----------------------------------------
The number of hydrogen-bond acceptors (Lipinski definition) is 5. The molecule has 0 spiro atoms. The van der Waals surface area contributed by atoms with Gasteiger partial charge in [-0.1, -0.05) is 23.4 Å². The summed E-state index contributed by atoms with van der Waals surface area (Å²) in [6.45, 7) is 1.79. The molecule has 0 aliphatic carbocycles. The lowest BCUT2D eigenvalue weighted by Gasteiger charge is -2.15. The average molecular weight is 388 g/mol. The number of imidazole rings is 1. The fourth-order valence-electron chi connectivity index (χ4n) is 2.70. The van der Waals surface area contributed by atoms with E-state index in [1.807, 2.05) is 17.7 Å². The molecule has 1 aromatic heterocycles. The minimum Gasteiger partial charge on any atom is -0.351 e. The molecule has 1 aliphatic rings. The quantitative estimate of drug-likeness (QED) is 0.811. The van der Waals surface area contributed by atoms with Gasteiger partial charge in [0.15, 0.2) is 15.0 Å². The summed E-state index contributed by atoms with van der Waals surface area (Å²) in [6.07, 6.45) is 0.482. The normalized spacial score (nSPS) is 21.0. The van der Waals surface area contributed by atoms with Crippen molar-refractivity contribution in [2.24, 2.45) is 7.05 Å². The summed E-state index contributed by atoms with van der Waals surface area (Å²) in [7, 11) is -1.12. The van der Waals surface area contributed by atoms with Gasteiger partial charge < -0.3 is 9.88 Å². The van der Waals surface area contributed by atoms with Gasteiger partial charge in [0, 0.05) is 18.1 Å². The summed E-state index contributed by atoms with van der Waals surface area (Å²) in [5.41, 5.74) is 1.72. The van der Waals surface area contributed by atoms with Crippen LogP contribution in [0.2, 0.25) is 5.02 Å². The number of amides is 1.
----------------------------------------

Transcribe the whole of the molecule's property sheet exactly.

The number of hydrogen-bond acceptors (Lipinski definition) is 5. The molecule has 0 spiro atoms. The van der Waals surface area contributed by atoms with Gasteiger partial charge in [-0.1, -0.05) is 23.4 Å². The summed E-state index contributed by atoms with van der Waals surface area (Å²) in [6.45, 7) is 1.79. The molecule has 0 aliphatic carbocycles. The lowest BCUT2D eigenvalue weighted by Gasteiger charge is -2.15. The average molecular weight is 388 g/mol. The number of imidazole rings is 1. The fourth-order valence-electron chi connectivity index (χ4n) is 2.70. The van der Waals surface area contributed by atoms with E-state index in [1.807, 2.05) is 17.7 Å². The molecule has 1 aromatic heterocycles. The minimum Gasteiger partial charge on any atom is -0.351 e. The molecule has 1 aliphatic rings. The quantitative estimate of drug-likeness (QED) is 0.811. The van der Waals surface area contributed by atoms with Gasteiger partial charge in [0.15, 0.2) is 15.0 Å². The summed E-state index contributed by atoms with van der Waals surface area (Å²) in [6.07, 6.45) is 0.482. The normalized spacial score (nSPS) is 21.0. The van der Waals surface area contributed by atoms with Crippen molar-refractivity contribution in [2.24, 2.45) is 7.05 Å². The summed E-state index contributed by atoms with van der Waals surface area (Å²) in [7, 11) is -1.12. The van der Waals surface area contributed by atoms with Gasteiger partial charge < -0.3 is 9.88 Å². The van der Waals surface area contributed by atoms with Gasteiger partial charge in [0, 0.05) is 18.1 Å². The summed E-state index contributed by atoms with van der Waals surface area (Å²) in [5.41, 5.74) is 1.72. The van der Waals surface area contributed by atoms with Crippen LogP contribution in [0.2, 0.25) is 5.02 Å². The number of amides is 1.